Winning always brings about a good feeling.
But doing it where you grew up, and captaining your team against your old side, is something else again.
Last Friday night Jack Steele did just that at Manuka Oval, leading his undermanned St Kilda side to a win over the Giants with an imposing individual performance.
A few short years ago Steele was fighting for midfield minutes amongst a deep GWS group. With more talented players than spots in the team, the Giants traded the 26-year-old for a future second-round pick.
But since giving the St Kilda jersey, Steele has evolved into one of the league’s finest two-way midfielders and leaders.
With the Saints’ win in Canberra last Friday against the Giants, Steele’s team have stamped themselves as serious final contenders.
And the Canberran’s journey to the top echelons of the game from the very bottom sees no signs of stopping.
From the grassroots of Gungahlin
While often thought of as a rugby league or union heartland due to the Raiders and Brumbies, Canberrans generally have an affinity for all varieties of football.
AFL names like Alex Jesaulenko, James Hird, Phil Davis and Nathan Buckley spent time mastering their craft as juniors in Canberra’s icy cold winter conditions.
Just like among the traditional VFL teams, there’s a pecking order of clubs in Canberra.
There’s the traditional blue bloods of Ainslie Tricolours, Eastlake Demons, Queanbeyan Tigers and Belconnen Magpies, and the newer suburban population hubs of Gungahlin and Tuggeranong. Almost all of the AFL-era talent to leave Canberra has done so via the four former clubs.
Jack Steele was no different, drafted as an Academy selection to GWS from Belconnen. Lesser known is the fact that he started his footy days at the Jets in Gungahlin.
Steve May is a stalwart at the Jets. For a quarter of a century, he has played and coached at the club.
“Jack won the Under 12s Players’ Player award at the Jets,” May said.
“My son’s name is also on the trophy — Jack won it in 2007 and Joven May won it in 2016.”
Across the country there are clubs that struggle to win each season, let alone each week, and few have battled harder in recent years than the Jets.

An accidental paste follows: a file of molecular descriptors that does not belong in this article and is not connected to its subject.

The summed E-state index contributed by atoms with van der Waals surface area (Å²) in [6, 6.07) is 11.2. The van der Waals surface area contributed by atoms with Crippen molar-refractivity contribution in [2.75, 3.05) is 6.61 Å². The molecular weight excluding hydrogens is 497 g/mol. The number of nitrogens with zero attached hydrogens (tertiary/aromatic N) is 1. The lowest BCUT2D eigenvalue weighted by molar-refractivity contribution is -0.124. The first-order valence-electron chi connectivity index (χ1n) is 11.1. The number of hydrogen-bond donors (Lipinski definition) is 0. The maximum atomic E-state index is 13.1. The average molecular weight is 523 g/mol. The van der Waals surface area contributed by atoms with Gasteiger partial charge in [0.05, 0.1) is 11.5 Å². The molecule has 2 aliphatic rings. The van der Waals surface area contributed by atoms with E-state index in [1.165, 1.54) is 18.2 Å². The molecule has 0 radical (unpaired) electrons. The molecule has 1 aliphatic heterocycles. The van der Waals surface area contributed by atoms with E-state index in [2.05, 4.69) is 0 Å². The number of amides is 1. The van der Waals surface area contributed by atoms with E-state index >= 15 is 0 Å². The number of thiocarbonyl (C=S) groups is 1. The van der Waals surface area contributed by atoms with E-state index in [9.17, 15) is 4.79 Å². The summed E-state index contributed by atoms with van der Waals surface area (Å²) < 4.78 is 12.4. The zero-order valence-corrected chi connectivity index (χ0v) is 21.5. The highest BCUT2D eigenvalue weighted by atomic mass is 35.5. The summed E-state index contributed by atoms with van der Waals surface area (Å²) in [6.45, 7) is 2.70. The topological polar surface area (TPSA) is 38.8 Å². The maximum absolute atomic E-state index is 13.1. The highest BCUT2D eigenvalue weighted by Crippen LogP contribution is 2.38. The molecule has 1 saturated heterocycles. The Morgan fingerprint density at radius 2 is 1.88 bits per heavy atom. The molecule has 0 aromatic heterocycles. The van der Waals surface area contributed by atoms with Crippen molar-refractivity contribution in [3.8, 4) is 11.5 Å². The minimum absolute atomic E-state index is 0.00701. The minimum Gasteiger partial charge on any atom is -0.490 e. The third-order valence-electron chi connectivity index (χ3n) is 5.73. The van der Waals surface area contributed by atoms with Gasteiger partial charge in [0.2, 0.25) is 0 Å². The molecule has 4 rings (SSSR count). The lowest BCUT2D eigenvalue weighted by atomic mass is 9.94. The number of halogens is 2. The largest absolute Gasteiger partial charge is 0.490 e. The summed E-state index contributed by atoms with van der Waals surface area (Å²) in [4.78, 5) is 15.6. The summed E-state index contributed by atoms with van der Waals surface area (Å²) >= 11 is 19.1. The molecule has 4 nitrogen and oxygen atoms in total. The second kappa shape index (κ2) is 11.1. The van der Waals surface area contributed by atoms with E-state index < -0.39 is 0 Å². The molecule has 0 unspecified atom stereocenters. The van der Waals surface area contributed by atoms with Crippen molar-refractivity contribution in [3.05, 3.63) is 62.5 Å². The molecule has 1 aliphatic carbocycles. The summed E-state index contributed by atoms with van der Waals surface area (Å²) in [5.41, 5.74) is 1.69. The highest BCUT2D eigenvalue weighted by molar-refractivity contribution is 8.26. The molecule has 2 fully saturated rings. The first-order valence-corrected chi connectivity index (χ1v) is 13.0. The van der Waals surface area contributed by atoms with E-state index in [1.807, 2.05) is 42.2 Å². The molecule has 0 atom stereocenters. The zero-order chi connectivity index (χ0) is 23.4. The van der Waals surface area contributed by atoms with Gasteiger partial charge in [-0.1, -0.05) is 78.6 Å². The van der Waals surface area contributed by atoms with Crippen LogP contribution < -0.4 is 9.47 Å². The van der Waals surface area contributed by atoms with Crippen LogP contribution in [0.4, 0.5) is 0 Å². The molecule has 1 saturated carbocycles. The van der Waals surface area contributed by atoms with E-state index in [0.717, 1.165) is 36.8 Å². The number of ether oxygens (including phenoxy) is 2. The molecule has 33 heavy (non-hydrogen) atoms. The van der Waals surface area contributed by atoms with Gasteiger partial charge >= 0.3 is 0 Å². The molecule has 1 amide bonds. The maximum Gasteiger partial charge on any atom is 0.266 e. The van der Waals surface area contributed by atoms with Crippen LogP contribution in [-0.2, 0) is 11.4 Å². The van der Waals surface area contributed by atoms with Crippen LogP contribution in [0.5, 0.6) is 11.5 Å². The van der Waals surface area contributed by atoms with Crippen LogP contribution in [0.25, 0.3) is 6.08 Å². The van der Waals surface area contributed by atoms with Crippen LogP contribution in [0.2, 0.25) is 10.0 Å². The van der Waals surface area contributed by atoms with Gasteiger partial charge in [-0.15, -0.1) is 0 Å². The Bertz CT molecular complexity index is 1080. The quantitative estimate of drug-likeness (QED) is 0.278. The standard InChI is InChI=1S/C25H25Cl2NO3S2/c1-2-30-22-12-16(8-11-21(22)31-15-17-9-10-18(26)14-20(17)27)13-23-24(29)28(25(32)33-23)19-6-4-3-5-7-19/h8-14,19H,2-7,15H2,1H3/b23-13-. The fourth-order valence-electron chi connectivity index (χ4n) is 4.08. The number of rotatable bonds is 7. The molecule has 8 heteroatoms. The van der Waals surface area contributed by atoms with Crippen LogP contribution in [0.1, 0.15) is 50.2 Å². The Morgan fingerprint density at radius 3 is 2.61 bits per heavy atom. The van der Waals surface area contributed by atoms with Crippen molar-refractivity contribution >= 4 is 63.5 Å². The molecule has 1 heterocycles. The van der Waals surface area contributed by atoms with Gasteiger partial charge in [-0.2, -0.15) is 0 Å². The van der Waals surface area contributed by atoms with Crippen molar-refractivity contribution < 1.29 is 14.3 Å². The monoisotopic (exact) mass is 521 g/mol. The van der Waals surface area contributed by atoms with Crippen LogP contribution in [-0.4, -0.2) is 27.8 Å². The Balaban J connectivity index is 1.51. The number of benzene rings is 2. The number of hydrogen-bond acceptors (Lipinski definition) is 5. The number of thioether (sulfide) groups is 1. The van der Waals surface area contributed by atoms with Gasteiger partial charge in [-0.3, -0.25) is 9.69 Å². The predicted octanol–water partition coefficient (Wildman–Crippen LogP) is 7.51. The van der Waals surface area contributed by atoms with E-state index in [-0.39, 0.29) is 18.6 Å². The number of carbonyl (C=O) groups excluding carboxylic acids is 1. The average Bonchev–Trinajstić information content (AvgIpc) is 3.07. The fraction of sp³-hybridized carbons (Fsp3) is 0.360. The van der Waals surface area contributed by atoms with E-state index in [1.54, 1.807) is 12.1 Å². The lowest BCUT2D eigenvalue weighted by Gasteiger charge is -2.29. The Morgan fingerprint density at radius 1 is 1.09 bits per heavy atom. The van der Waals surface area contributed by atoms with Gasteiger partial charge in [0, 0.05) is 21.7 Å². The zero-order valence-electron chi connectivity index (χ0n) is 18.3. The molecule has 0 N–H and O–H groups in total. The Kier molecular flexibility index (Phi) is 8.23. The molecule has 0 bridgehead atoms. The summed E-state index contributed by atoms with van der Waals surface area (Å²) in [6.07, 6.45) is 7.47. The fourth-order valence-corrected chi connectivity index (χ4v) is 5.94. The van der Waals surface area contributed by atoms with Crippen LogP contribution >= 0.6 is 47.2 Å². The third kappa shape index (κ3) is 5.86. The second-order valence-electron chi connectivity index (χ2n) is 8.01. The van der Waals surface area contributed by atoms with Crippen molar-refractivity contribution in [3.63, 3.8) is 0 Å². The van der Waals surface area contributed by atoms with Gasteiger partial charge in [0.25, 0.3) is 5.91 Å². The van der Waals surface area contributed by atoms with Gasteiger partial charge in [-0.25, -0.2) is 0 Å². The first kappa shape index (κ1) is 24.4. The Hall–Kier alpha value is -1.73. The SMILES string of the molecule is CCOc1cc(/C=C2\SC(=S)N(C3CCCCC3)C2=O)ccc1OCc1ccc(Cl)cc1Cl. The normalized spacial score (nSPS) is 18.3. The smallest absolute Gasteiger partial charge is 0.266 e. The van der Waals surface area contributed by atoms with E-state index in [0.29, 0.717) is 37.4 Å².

It’s been nearly three years since Gungahlin last won a senior game on either the men’s or women’s side. They’ve never made a top-level men’s grand final in those 40 years, but had success in some lower men’s grades.
The Jets are celebrating their 40th anniversary this year, outdating the northern Canberra outreach of Gungahlin itself. Since their inception, the Jets have had few bursts of success in the top grades. Their women’s side has produced a decent amount of AFLW talent, not least AFLW premiership-winning coach Bec Goddard. They won a women’s flag from fourth on the ladder in 2016, a moment of joy for the club.
May said opportunities for development and friendships, likely pushed Steele to the bigger Belconnen club.
“Our biggest problem at senior level has been recruiting players. Compared to the big four clubs, we have always struggled to pay our players as much. We are working hard to close the gap but still have a long way to go.”
There’s some hope for Gungahlin going forward.
Their junior programs are growing in strength, and their under 18s are starting to hold their own against bigger clubs. With Steele as the poster boy for what can be done from the Jets, maybe more talented kids will come and turn around the fortunes of the club — just like Steele has been able to do with the Saints this year.
So what’s he like as a player?
There are some similarities and commonalities between football players, but no two are alike.
Steele’s game is somewhat a hybrid of the classic hard-at-it inside midfielder and the classy outside ball user. As a whole, he is maybe the best two-way midfielder in the competition, equally dangerous with and without the ball.
As a junior he vacillated between a higher half-forward role and grinding it out in the middle. At AFL level, it took time to blend the two skills together without being pigeon-holed in either.